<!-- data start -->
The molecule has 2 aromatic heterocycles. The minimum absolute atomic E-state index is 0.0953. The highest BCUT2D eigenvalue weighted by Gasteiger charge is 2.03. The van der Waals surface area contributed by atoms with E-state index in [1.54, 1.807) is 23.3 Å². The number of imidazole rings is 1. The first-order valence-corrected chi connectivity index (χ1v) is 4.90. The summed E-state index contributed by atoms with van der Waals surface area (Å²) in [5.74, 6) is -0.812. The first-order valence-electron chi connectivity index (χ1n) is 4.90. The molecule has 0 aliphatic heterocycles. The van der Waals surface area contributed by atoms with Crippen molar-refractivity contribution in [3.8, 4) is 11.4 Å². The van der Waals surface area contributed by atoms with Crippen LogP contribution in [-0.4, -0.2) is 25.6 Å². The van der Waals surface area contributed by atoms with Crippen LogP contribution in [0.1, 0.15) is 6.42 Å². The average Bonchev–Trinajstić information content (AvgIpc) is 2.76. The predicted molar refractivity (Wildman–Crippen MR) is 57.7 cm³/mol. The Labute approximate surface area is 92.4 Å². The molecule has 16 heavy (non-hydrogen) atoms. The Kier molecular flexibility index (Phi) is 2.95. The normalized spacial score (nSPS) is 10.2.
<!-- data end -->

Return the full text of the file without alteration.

The molecule has 2 aromatic heterocycles. The minimum absolute atomic E-state index is 0.0953. The highest BCUT2D eigenvalue weighted by Gasteiger charge is 2.03. The van der Waals surface area contributed by atoms with E-state index in [1.54, 1.807) is 23.3 Å². The number of imidazole rings is 1. The first-order valence-corrected chi connectivity index (χ1v) is 4.90. The summed E-state index contributed by atoms with van der Waals surface area (Å²) in [5.74, 6) is -0.812. The first-order valence-electron chi connectivity index (χ1n) is 4.90. The molecule has 0 aliphatic heterocycles. The van der Waals surface area contributed by atoms with Crippen molar-refractivity contribution in [3.8, 4) is 11.4 Å². The van der Waals surface area contributed by atoms with Crippen LogP contribution in [-0.4, -0.2) is 25.6 Å². The van der Waals surface area contributed by atoms with Crippen LogP contribution in [0.1, 0.15) is 6.42 Å². The average Bonchev–Trinajstić information content (AvgIpc) is 2.76. The predicted molar refractivity (Wildman–Crippen MR) is 57.7 cm³/mol. The Labute approximate surface area is 92.4 Å². The molecule has 16 heavy (non-hydrogen) atoms. The Kier molecular flexibility index (Phi) is 2.95. The normalized spacial score (nSPS) is 10.2.